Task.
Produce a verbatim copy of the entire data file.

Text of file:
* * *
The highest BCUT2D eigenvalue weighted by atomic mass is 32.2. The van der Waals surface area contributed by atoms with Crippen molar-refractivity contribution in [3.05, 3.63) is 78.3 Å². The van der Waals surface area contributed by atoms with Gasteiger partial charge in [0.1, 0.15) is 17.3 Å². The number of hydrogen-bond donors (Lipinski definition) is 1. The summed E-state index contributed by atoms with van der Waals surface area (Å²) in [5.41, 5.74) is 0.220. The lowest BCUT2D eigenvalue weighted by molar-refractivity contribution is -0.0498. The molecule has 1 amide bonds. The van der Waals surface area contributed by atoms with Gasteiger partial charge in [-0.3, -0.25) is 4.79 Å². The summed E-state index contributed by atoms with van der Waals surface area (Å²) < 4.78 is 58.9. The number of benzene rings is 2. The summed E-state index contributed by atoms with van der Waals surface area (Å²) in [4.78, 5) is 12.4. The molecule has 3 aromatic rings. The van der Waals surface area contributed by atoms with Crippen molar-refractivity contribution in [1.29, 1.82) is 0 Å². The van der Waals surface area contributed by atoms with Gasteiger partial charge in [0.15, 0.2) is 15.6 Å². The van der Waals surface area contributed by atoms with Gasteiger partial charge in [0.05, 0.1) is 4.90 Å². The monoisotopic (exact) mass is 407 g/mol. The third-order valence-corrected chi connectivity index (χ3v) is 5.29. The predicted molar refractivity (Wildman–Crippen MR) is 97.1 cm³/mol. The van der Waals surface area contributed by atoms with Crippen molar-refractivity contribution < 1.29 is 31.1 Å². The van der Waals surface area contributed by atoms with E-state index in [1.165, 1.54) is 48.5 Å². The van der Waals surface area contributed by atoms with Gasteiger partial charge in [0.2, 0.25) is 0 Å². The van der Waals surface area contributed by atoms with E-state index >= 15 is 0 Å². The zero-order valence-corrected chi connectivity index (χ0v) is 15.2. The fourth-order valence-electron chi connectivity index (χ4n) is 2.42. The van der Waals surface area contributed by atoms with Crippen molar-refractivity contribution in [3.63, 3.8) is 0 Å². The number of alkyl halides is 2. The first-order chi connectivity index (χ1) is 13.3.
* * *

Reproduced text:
The highest BCUT2D eigenvalue weighted by atomic mass is 32.2. The van der Waals surface area contributed by atoms with Crippen molar-refractivity contribution in [3.05, 3.63) is 78.3 Å². The van der Waals surface area contributed by atoms with Gasteiger partial charge in [0.1, 0.15) is 17.3 Å². The number of hydrogen-bond donors (Lipinski definition) is 1. The summed E-state index contributed by atoms with van der Waals surface area (Å²) in [5.41, 5.74) is 0.220. The lowest BCUT2D eigenvalue weighted by molar-refractivity contribution is -0.0498. The molecule has 1 amide bonds. The van der Waals surface area contributed by atoms with Gasteiger partial charge in [-0.3, -0.25) is 4.79 Å². The summed E-state index contributed by atoms with van der Waals surface area (Å²) < 4.78 is 58.9. The number of benzene rings is 2. The summed E-state index contributed by atoms with van der Waals surface area (Å²) in [4.78, 5) is 12.4. The molecule has 3 aromatic rings. The van der Waals surface area contributed by atoms with Crippen molar-refractivity contribution in [1.29, 1.82) is 0 Å². The van der Waals surface area contributed by atoms with Gasteiger partial charge in [0.15, 0.2) is 15.6 Å². The van der Waals surface area contributed by atoms with Gasteiger partial charge in [0.05, 0.1) is 4.90 Å². The monoisotopic (exact) mass is 407 g/mol. The third-order valence-corrected chi connectivity index (χ3v) is 5.29. The predicted molar refractivity (Wildman–Crippen MR) is 97.1 cm³/mol. The van der Waals surface area contributed by atoms with Crippen molar-refractivity contribution < 1.29 is 31.1 Å². The van der Waals surface area contributed by atoms with E-state index in [1.165, 1.54) is 48.5 Å². The van der Waals surface area contributed by atoms with Gasteiger partial charge in [0.2, 0.25) is 0 Å². The van der Waals surface area contributed by atoms with E-state index >= 15 is 0 Å². The zero-order valence-corrected chi connectivity index (χ0v) is 15.2. The fourth-order valence-electron chi connectivity index (χ4n) is 2.42. The van der Waals surface area contributed by atoms with Crippen molar-refractivity contribution in [3.63, 3.8) is 0 Å². The number of alkyl halides is 2. The first-order chi connectivity index (χ1) is 13.3.